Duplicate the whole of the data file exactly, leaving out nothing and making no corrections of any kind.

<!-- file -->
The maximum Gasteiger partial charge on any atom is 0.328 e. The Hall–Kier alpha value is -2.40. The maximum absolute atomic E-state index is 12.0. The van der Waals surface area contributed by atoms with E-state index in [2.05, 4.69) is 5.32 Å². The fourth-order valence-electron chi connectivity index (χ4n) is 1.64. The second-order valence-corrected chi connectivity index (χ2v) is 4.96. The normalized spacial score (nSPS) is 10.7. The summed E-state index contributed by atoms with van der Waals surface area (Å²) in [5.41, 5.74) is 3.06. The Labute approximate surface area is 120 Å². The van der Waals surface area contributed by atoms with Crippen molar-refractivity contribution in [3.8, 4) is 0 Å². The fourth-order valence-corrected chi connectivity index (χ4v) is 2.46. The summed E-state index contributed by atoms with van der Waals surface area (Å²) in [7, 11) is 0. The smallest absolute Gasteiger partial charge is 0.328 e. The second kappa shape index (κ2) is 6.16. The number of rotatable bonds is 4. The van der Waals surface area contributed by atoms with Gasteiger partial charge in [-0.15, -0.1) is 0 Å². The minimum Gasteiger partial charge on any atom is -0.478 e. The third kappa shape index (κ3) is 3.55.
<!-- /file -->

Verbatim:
The maximum Gasteiger partial charge on any atom is 0.328 e. The Hall–Kier alpha value is -2.40. The maximum absolute atomic E-state index is 12.0. The van der Waals surface area contributed by atoms with E-state index in [2.05, 4.69) is 5.32 Å². The fourth-order valence-electron chi connectivity index (χ4n) is 1.64. The second-order valence-corrected chi connectivity index (χ2v) is 4.96. The normalized spacial score (nSPS) is 10.7. The summed E-state index contributed by atoms with van der Waals surface area (Å²) in [5.41, 5.74) is 3.06. The Labute approximate surface area is 120 Å². The van der Waals surface area contributed by atoms with Crippen molar-refractivity contribution in [3.8, 4) is 0 Å². The fourth-order valence-corrected chi connectivity index (χ4v) is 2.46. The summed E-state index contributed by atoms with van der Waals surface area (Å²) in [7, 11) is 0. The smallest absolute Gasteiger partial charge is 0.328 e. The second kappa shape index (κ2) is 6.16. The number of rotatable bonds is 4. The van der Waals surface area contributed by atoms with Gasteiger partial charge in [-0.15, -0.1) is 0 Å². The minimum Gasteiger partial charge on any atom is -0.478 e. The third kappa shape index (κ3) is 3.55.